After the first world war, luck ran out for the Bell family. They lost much of their fortune to death duties and increased competition in the iron and steel industry. Mount Grace Priory is now owned by English Heritage, which meticulously reproduced some of the original Morris wallpaper in its restoration. Otherwise, time has not been especially kind to their built legacy. Washington New Hall has been turned into apartments. And once the family’s fortune was gone, nothing could save magnificent Rounton Grange from the wrecker’s ball. In 1953, it was completely demolished.

The fountain that stood in the garden has been stolen

“Red Barns is Grade II* listed,” says Carol Pyrah of Historic England, “putting it in the top 8% of buildings in England in terms of its special architectural and historic interest.” Yet even so, it was converted into a pub and hotel. Now the hotel has closed, leaving the house vulnerable to vandalism. Stones have been thrown at the lovely “porthole” stained-glass window and, according to Jan Long, founder of the Gertrude Bell Society, the fountain that stood proudly in the garden where Gertrude planted flowers has been stolen.

In 2015, the Great North Museum in Newcastle hosted a successful exhibition entitled The Extraordinary Gertrude Bell, which has now moved to Kirkleatham Museum in Redcar. But members of the newly formed Friends of Red Barns think the house would make a perfect permanent home for the exhibition and have launched a campaign to save it from conversion into flats.

Redcar MP Anna Turley is spearheading the campaign. “I was becoming increasingly distressed at the visible decline of this historic building,” she says, “and was contacted by many constituents with the same concerns.” Now she is hopeful that a new museum could help kickstart tourism in an area badly hit by recent steelwork closures.

“The exhibition has shown the importance of an understanding of past events and issues that have ongoing significance in the Middle East in particular,” says Dr Mark Jackson, manager of the Gertrude Bell Photographic Archive at Newcastle University and co-curator of the exhibition. “Red Barns promises to provide inspiration for a host of initiatives that could sustain the building long term while making a very positive contribution to future society.”

The trains may no longer stop in front of Gertrude Bell’s childhood home. But the chance now exists to turn Red Barns into a memorial to one of the greatest women ever born in the UK.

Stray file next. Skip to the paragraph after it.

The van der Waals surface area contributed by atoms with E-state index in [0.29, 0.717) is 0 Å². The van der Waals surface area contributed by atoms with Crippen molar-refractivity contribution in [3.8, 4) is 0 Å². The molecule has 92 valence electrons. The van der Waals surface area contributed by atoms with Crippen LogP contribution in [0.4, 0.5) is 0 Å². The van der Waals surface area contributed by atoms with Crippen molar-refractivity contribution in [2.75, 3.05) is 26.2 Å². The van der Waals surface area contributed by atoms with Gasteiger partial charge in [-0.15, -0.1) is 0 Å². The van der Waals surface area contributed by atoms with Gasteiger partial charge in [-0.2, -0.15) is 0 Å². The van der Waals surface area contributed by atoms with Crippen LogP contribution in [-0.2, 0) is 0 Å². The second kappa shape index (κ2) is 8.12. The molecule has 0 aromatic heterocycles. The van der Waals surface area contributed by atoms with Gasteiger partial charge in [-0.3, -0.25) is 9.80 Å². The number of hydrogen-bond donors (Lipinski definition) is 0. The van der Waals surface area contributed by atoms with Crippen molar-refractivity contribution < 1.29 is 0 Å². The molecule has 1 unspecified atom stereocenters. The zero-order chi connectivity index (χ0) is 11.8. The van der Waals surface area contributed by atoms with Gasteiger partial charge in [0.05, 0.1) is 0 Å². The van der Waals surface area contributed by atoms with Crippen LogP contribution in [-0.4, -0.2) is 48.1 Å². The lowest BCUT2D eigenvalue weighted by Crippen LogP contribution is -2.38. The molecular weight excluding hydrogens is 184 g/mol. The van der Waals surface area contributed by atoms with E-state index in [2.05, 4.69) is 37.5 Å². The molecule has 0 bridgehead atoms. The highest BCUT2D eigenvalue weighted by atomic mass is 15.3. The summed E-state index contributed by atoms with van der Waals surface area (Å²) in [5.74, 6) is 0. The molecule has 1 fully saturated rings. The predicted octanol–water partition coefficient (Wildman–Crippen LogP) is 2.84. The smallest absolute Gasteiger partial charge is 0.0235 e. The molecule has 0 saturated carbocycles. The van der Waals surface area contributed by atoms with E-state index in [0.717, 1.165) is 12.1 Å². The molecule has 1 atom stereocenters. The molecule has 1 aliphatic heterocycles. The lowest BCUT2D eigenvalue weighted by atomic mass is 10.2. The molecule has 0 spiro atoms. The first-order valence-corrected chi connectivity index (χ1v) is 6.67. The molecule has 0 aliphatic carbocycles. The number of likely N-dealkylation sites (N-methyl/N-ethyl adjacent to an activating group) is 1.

The Extraordinary Gertrude Bell is at Kirkleatham Museum, Redcar, until 1 January;

Gertrude Margaret Lowthian Bell, CBE (14 July 1868 – 12 July 1926) was an English writer, traveller, political officer, administrator, spy and archaeologist who explored, mapped, and became highly influential to British imperial policy-making due to her knowledge and contacts, built up through extensive travels in Greater Syria, Mesopotamia, Asia Minor, and Arabia. Along with T. E. Lawrence, Bell helped support the Hashemite dynasties in what is today Jordan as well as in Iraq.

She played a major role in establishing and helping administer the modern state of Iraq, utilising her unique perspective from her travels and relations with tribal leaders throughout the Middle East. During her lifetime she was highly esteemed and trusted by British officials and given an immense amount of power for a woman at the time. She has been described as "one of the few representatives of His Majesty's Government remembered by the Arabs with anything resembling affection".

Bell was born on 14 July 1868 in Washington New Hall, County Durham, England – now known as Dame Margaret Hall – to a family whose wealth enabled her travels. She is described as having "reddish hair and piercing blue-green eyes, with her mother's bow shaped lips and rounded chin, her father’s oval face and pointed nose". Her personality was characterised by energy, intellect, and a thirst for adventure which shaped her path in life. Her grandfather was the ironmaster Sir Isaac Lowthian Bell, an industrialist and a Liberal Member of Parliament, in Benjamin Disraeli's second term. His role in British policy-making exposed Gertrude at a young age to international matters and most likely encouraged her curiosity for the world, and her later involvement in international politics.

Bell's mother, Mary Shield Bell, died in 1871 while giving birth to a son, Maurice (later the 3rd Baronet). Gertrude Bell was just three at the time, and the death led to a lifelong close relationship with her father, Sir Hugh Bell, 2nd Baronet, who was three times mayor of Middlesbrough (1874, 1883 and 1911), High Sheriff of Durham (1895), Justice of the Peace, Deputy Lieutenant of County Durham and Lord Lieutenant of the North Riding of Yorkshire. Throughout her life she consulted with him on political matters. Some biographies say the loss of her mother had caused underlying childhood trauma, revealed through periods of depression and risky behaviour.

At the age of seven Bell acquired a stepmother, Florence Bell, and eventually, three half-siblings. Florence Bell was a playwright and author of children's stories, as well as the author of a study of Bell factory workers. She instilled concepts of duty and decorum in Gertrude and contributed to her intellectual development. Florence Bell's activities with the wives of Bolckow Vaughan ironworkers in Eston, near Middlesbrough, may have helped influence her step-daughter's later stance promoting education of Iraqi women.